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Learning Together Across Cultures and Time Zones

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Early on a blustery November morning, a group of Dartmouth students arrives at Baker Library to prepare for a unique educational exchange. They and their counterparts at the American University of Kuwait (AUK) are about to go to class together. It's 7:45 a.m. in Hanover and 4:45 p.m. in the Persian Gulf, but the students will see and speak with each other in real time using web-based videoconference technology. The sessions are made possible by a partnership between Dartmouth and AUK, which was founded in 2003 as Kuwait's first liberal arts university.

aukDartmouth students participate in a videoconference class session with students at the American University of Kuwait. Honest and sometimes difficult, the videoconferences bring students from opposite sides of the world together in real time. (Photo by Joseph Mehling '69)
This is the second time this particular group of students has met in this way And-because their first conversation was so intense and extended well beyond the allotted time-they have decided to devote at least two hours to this conversation.

The students at AUK are in two classes taught by Assistant Professor of English Language and Literature Rawda Awwad. They are studying "Europe and Islam" and "Women and Literature." On the Dartmouth end, Professor Dale Eickelman has assembled a group from two of his anthropology classes, one that focuses on the political uses of the field and the other on anthropological approaches to Islam. The students are prepared to discuss whether modernity is synonymous with Westernization, and what role the media plays in shaping cultural perceptions.

Web-based videoconferencing takes place in Baker Library within the Dartmouth Center for the Advancement of Learning (DCAL), a state-of-the-art facility used by faculty to improve their teaching techniques, to bring groups of scholars together to discuss ongoing research, and to host seminars. The AUK students gather in a similar facility on their campus.

There are no country codes or telephone numbers involved. Instead, one institution dials in to the other's Internet Protocol (IP) address. They are on opposite sides of the world, but once the connection is made, students instantly see and hear each other. Asking questions, responding-even arguing-it's as though they are all participating in a seminar in the same room.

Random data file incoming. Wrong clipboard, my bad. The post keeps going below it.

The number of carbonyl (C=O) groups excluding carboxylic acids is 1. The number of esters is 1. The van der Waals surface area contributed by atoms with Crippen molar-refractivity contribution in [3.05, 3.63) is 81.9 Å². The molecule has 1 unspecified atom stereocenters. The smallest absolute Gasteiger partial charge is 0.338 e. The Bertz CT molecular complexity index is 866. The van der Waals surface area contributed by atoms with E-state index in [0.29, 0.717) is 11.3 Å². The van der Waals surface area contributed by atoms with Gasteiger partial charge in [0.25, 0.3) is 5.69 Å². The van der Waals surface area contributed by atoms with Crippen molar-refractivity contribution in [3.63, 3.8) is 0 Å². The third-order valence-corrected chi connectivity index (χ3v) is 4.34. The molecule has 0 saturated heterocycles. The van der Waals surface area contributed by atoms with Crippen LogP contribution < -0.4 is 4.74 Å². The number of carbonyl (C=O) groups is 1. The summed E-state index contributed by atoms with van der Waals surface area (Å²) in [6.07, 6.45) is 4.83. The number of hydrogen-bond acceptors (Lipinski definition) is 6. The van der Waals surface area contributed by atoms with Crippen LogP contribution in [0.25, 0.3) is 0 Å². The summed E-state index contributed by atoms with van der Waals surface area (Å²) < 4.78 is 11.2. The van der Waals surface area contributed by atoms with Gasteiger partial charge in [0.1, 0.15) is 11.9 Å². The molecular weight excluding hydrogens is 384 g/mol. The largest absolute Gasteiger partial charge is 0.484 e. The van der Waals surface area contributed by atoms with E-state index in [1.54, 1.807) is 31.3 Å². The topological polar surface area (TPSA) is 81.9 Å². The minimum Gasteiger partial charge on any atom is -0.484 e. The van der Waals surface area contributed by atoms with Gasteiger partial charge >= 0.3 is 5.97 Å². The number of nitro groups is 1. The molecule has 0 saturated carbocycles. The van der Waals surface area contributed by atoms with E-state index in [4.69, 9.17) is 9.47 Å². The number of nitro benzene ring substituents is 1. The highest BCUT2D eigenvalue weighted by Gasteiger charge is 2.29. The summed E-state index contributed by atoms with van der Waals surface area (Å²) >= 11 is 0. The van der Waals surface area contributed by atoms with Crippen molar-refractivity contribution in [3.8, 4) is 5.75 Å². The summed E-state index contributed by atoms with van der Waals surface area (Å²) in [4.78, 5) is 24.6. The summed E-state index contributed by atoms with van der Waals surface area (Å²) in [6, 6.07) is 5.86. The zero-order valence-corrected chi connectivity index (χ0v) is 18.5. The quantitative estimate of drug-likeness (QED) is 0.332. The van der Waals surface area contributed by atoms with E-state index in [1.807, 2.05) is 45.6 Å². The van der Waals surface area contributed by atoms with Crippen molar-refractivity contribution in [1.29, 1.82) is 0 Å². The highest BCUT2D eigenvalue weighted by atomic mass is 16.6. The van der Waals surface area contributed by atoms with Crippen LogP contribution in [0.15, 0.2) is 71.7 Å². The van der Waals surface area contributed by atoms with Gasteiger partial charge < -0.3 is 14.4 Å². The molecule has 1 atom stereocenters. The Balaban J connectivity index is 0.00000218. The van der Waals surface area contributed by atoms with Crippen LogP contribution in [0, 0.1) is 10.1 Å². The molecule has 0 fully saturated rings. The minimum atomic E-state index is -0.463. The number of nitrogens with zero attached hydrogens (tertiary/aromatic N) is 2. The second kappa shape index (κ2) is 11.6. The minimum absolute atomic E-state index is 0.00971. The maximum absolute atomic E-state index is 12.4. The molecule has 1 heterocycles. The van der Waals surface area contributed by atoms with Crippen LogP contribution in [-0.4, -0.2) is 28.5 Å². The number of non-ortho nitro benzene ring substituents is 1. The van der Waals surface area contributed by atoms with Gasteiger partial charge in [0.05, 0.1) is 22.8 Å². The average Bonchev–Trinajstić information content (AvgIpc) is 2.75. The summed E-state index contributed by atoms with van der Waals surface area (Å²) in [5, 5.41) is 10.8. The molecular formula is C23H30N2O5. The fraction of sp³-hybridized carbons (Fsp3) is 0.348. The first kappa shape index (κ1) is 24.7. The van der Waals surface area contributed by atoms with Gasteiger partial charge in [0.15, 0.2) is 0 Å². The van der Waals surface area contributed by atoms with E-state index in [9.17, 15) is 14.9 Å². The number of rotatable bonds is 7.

But this is no ordinary discussion. Students at both AUK and Dartmouth sense that their conversations represent an opportunity to connect in ways that could make all the difference, and they are eager to make that happen. "I leave these sessions feeling the urge to continuously seek every opportunity that will help me better understand the global state of affairs, tolerate diverse views, and figure out how I can contribute to bridging the widening gap between 'East' and 'West,'" says AUK student Dina El-Zohairy.

Matthew Forman '11 of New York says, "To see students from a remarkably different background pursuing the same kind of education we are here at Dartmouth is so gratifying. If we can come together to engage in debate and scholarly discourse, surely our political leaders can find common ground."

In a very real sense, the sessions between students symbolize the true significance of the Dartmouth-AUK partnership. The students acknowledge that these conversations-difficult though they sometimes are-could only take place when there is a deep sense of trust between individuals and institutions.

"This is a necessary challenge," adds Professor Awwad, "to the way we are used to teaching, and may lead to a truly global pedagogical practice. Videoconferencing enables a dialog that goes far beyond a mere exchange of ideas. It facilitates the potential for future discussions that are, in every way imaginable, honest and useful."

Professor Eickelman explains that the videoconferences were initially considered a resource to be added on to existing classes. "In the future," he says, "they will be at the core of seminar design."

"We really need this kind of class," adds AUK student Yousef Al-Baqsami, "especially at a time like this when there is so much ignorance between cultures. Dartmouth and AUK have a wonderful partnership, one that has made these kinds of discussions possible. We are raising some very sensitive issues that students in most other colleges or countries might not have an opportunity to experience."


The Dartmouth College-American University of Kuwait Project

Since 2003, Dartmouth and the American University of Kuwait have worked  together under the terms of an agreement that allows Dartmouth to play an advisory role in helping to build the new university. The two institutions have developed a flourishing relationship that involves faculty, students, and staff. Sixteen Dartmouth students have held internships at AUK, and many AUK students have held internships at Dartmouth. Dinah Warren '10 and Laura Cree '11 are in Kuwait this March. This summer, AUK students Nur Soliman, Mohammed Qasem, Emad Salama, and Hala Al Qabandi will be on campus as interns in the Rassias Center and in the Hood Museum of Art. This summer also marks the first AUK Visiting Faculty Fellowship at Dartmouth, to be held by Simon O'Meara, who teaches art history at AUK.

Questions or comments about this article? We welcome your feedback.

Last Updated: 1/19/10